On April 18, Peter Cooke, a major in Arab Cultures, was awarded the Algernon Sydney Sullivan Award, one of two prestigious Chancellor’s Awards honoring humanitarian work by undergraduates each year.
The Southeast Conference of the Association for Asian Studies (SECAAS) awarded two book prizes for 2016, announcing these at the SECAAS annual meeting, January 13-15, 2017 in Oxford, MS. Morgan Pitelka, Professor of Asian Studies and Director of the Carolina Asia Center, won one of these awards for his book, Spectacular Accumulation: Material Culture, Tokugawa Ieyasu, and Samurai Sociability (University of Hawaii Press).
“In Spectacular Accumulation, Pitelka investigates the significance of material culture and sociability in late sixteenth-century Japan, focusing in particular on the career and afterlife of Tokugawa Ieyasu (1543-1616), the founder of the Tokugawa shogunate. The story of Ieyasu illustrates the close ties between people, things, and politics and offers us insight into the role of material culture in the shift from medieval to early modern Japan and in shaping our knowledge of history.” –University of Hawai’i Press
On January 24, two Asian Studies faculty were involved in a panel on “Middle Eastern Women Writers and their Impacts.” Assistant Professor Claudia Yaghoobi organized the event, while Associate Professor and Chair of Asian Studies Nadia Yaqub served as a moderator. Two scholars were invited to give talks on the topic. Dr. Nasrin Rahimieh (UC Irvine) discussed the flourishing of Iranian women’s writing in the wake of the 1979 revolution and questioned whether this phenomenon is a reflection or byproduct of the revolution and what it might reveal about the conditions of women’s belonging to the national imaginary. Dr. Nesreen Akhtarkhavari (DePaul University) discussed Jordanian women writers and their contributions to the local and regional literary scene with a focus on the award-winning writer Samiha Kharis and her ability to breathe life into her work creating a range of Arab women protagonists, unrestrained and faithful to their social and cultural fabrics. Around 50 people both from the campus and the public community were in attendance.
On February 20, Dr. Yaghoobi organized a book reading for Dr. Mateo Mohammad Farzaneh (Northeastern Illinois University) who discussed his book The Iranian Constitutional Revolution and the Clerical Leadership of Khurasani (Syracuse University Press, 2015), and the role of Islamic jurisprudence and political reform in Iran. Dr. Yaghoobi also organized a panel on the topic of the Iran-Iraq (1980-1988) war. Dr. Mateo Mohammad Farzaneh (Northeastern Illinois University) and Dr. Amir Khadem (University of Alberta) were featured scholars who spoke on the war and its aftermath.
Dr. Fadi Bardawil recently published an essay on the Metropolitan Left’s abandonment of the Syrian struggle for emancipation in the Syrian electronic magazine, aljumhuriyya. Read it here.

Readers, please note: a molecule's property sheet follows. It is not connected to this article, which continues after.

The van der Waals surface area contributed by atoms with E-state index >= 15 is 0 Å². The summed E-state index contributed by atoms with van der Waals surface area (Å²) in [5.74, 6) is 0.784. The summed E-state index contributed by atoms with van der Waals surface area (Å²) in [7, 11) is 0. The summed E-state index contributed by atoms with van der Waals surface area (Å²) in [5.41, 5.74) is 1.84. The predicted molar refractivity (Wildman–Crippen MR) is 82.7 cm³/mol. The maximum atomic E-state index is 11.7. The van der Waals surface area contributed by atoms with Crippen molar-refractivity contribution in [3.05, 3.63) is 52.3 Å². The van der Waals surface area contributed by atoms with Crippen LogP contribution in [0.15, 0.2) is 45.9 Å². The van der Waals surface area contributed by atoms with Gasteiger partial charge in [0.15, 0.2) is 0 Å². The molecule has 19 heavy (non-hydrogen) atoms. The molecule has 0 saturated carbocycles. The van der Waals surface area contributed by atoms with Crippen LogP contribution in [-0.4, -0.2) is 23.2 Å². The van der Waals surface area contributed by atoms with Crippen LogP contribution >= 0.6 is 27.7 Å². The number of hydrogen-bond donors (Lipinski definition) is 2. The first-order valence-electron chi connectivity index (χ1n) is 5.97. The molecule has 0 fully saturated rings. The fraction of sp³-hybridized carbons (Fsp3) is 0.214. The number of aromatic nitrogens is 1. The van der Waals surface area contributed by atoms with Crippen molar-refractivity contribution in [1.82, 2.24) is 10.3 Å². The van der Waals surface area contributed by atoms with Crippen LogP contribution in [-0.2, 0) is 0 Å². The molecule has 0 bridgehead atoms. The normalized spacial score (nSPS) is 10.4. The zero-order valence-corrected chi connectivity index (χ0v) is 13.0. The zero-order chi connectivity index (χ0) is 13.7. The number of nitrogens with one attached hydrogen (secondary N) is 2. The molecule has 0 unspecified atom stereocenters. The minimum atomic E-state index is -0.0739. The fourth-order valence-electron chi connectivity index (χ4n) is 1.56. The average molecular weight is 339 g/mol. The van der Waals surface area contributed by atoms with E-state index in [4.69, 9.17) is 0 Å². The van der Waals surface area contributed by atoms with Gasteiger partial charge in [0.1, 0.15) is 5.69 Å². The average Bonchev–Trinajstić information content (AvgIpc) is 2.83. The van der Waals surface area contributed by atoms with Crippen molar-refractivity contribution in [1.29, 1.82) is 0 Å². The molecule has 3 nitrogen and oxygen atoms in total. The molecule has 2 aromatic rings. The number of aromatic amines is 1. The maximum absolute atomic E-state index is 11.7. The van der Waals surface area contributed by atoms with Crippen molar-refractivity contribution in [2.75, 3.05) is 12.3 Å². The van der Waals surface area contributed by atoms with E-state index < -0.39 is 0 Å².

Arabic lecturer Khalid Shahu took students to Apex Mosque to learn about Muslim culture. Read about it in the Daily Tar Heel.
Sarah Muscutt ’15 is an Asian studies major, Carolina Covenant scholar, and first-generation college student who has pursued study and work opportunities in South Korea through a Critical Language Scholarship and Fulbright award. Read all about it here.
Arabic Lecturer Farida Badr developed the idea and organized this event held December 1st, 2016, to showcase Arabic students’ facility and artistry with the Arabic script. Around eleven current and former students in Asian Studies’ Arabic classes participated in this event, most of them as competitors. Winners were selected from the first- and second-year levels of Arabic, and these included Anna Kathryn (first-year) and Deanna Fayed (second-year), pictured below with their winning calligraphy.
Japanese Lecturer Katsu Sawamura organized an event to help UNC students find employment in Japan after graduation. About thirty current UNC students and two alumni participated in this event. Maura McCarthy (class of 2012) talked about her experiences working as an Assistant Language Teacher (ALT) on the JET Program, in public schools in Ehime, Japan. Gabe Allen (class of 2016) talked about his experiences utilizing the Boston Career Forum and the process of gaining employment at the cosmetics company Shiseido. The event concluded with video messages from two other UNC alumni—Andrew Hartsell (class of 2006), who is currently working at Microsoft Japan, and Elizabeth Anne Nunley (class of 2011), who is working as a travel writer in Kyoto. Due to the success of this event, faculty in the Japanese program plan to repeat it next year.
An esteemed trio from the state of Kerala in South India—artists Viswanath Kaladharan and Kalamandalam Manoj, and makeup artist Kalamandalam Sukumaran—came to Chapel Hill to present Kathakali, a revered form of devotional dance-drama, to the UNC community on September 23, 2016. This event entailed an educational lecture-demonstration in Hyde Hall (Institute for the Arts and Humanities), and a recital at the Mandela Auditorium in the Global Education Center. At the recital, Kalamandalam Manoj depicted the character Hanuman from the epic Ramayana. Dr. Pamela Lothspeich organized this event, with generous funding from Departments of Asian Studies, Religious Studies, and Dramatic Art, as well as the South Asia Faculty Working Group, the Carolina Asia Center, and the Institute for the Arts and Humanities.
An alumna of the Department of Asian Studies, Ashley Rivenbark, who earned a B.A. with a concentration in Chinese, recently published an article, “Of Art and Cultural Revolution,” in China Hands Magazine. Her article explores the cultural politics of remembrance and forgetfulness of the Cultural Revolution through popular artwork of that turbulent era. Ashley is now a Risk and Compliance Consultant at Protiviti.